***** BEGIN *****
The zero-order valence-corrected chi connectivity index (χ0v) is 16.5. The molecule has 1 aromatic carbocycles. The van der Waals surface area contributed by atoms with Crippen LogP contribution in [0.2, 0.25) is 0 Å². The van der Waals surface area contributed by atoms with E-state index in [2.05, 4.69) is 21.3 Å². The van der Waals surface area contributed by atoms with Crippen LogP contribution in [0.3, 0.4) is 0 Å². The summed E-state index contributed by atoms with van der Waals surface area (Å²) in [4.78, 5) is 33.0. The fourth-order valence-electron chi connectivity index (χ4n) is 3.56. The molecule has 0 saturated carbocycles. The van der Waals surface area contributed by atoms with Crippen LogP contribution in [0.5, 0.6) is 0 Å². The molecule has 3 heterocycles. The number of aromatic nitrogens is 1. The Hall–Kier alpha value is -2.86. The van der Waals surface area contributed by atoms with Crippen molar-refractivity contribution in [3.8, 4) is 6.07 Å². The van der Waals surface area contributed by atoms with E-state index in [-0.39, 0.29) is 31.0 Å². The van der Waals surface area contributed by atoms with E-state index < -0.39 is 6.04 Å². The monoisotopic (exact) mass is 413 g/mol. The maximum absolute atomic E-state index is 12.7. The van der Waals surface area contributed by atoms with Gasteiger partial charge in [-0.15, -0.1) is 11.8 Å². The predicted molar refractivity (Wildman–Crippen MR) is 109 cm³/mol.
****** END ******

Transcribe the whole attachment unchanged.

The zero-order valence-corrected chi connectivity index (χ0v) is 16.5. The molecule has 1 aromatic carbocycles. The van der Waals surface area contributed by atoms with Crippen LogP contribution in [0.2, 0.25) is 0 Å². The van der Waals surface area contributed by atoms with E-state index in [2.05, 4.69) is 21.3 Å². The van der Waals surface area contributed by atoms with Crippen LogP contribution in [0.3, 0.4) is 0 Å². The summed E-state index contributed by atoms with van der Waals surface area (Å²) in [4.78, 5) is 33.0. The fourth-order valence-electron chi connectivity index (χ4n) is 3.56. The molecule has 0 saturated carbocycles. The van der Waals surface area contributed by atoms with Crippen LogP contribution in [0.5, 0.6) is 0 Å². The molecule has 3 heterocycles. The number of aromatic nitrogens is 1. The Hall–Kier alpha value is -2.86. The van der Waals surface area contributed by atoms with Crippen molar-refractivity contribution in [3.8, 4) is 6.07 Å². The van der Waals surface area contributed by atoms with E-state index in [-0.39, 0.29) is 31.0 Å². The van der Waals surface area contributed by atoms with E-state index < -0.39 is 6.04 Å². The monoisotopic (exact) mass is 413 g/mol. The maximum absolute atomic E-state index is 12.7. The van der Waals surface area contributed by atoms with Gasteiger partial charge in [-0.15, -0.1) is 11.8 Å². The predicted molar refractivity (Wildman–Crippen MR) is 109 cm³/mol.